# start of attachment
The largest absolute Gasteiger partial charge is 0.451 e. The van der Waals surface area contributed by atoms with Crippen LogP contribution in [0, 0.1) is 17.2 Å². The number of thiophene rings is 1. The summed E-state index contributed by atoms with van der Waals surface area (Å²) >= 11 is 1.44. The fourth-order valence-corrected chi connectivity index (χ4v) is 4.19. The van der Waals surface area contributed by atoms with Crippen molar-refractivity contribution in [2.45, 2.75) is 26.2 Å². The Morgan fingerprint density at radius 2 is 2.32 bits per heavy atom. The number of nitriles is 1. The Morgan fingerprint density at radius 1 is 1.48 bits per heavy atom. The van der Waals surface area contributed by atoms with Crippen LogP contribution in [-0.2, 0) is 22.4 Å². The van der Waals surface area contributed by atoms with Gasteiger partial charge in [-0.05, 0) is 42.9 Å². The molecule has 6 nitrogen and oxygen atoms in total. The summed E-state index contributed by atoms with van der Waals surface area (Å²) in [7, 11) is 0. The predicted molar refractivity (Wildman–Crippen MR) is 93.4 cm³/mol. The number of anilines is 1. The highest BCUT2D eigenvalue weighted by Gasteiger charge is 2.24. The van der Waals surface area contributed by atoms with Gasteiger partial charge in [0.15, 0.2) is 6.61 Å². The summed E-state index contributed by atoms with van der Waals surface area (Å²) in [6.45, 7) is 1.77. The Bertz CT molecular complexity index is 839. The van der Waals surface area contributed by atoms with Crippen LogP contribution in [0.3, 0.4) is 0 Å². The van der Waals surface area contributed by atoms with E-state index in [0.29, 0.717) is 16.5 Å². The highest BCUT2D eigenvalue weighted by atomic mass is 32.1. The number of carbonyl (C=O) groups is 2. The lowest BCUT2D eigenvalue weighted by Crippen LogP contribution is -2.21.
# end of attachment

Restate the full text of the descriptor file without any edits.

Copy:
The largest absolute Gasteiger partial charge is 0.451 e. The van der Waals surface area contributed by atoms with Crippen LogP contribution in [0, 0.1) is 17.2 Å². The number of thiophene rings is 1. The summed E-state index contributed by atoms with van der Waals surface area (Å²) >= 11 is 1.44. The fourth-order valence-corrected chi connectivity index (χ4v) is 4.19. The van der Waals surface area contributed by atoms with Crippen molar-refractivity contribution in [2.45, 2.75) is 26.2 Å². The Morgan fingerprint density at radius 2 is 2.32 bits per heavy atom. The number of nitriles is 1. The Morgan fingerprint density at radius 1 is 1.48 bits per heavy atom. The van der Waals surface area contributed by atoms with Crippen LogP contribution in [-0.2, 0) is 22.4 Å². The van der Waals surface area contributed by atoms with Gasteiger partial charge in [-0.05, 0) is 42.9 Å². The molecule has 6 nitrogen and oxygen atoms in total. The summed E-state index contributed by atoms with van der Waals surface area (Å²) in [7, 11) is 0. The predicted molar refractivity (Wildman–Crippen MR) is 93.4 cm³/mol. The number of anilines is 1. The highest BCUT2D eigenvalue weighted by Gasteiger charge is 2.24. The van der Waals surface area contributed by atoms with Gasteiger partial charge in [0.15, 0.2) is 6.61 Å². The summed E-state index contributed by atoms with van der Waals surface area (Å²) in [6.45, 7) is 1.77. The Bertz CT molecular complexity index is 839. The van der Waals surface area contributed by atoms with Crippen LogP contribution in [0.3, 0.4) is 0 Å². The van der Waals surface area contributed by atoms with E-state index in [0.29, 0.717) is 16.5 Å². The highest BCUT2D eigenvalue weighted by atomic mass is 32.1. The number of carbonyl (C=O) groups is 2. The lowest BCUT2D eigenvalue weighted by Crippen LogP contribution is -2.21.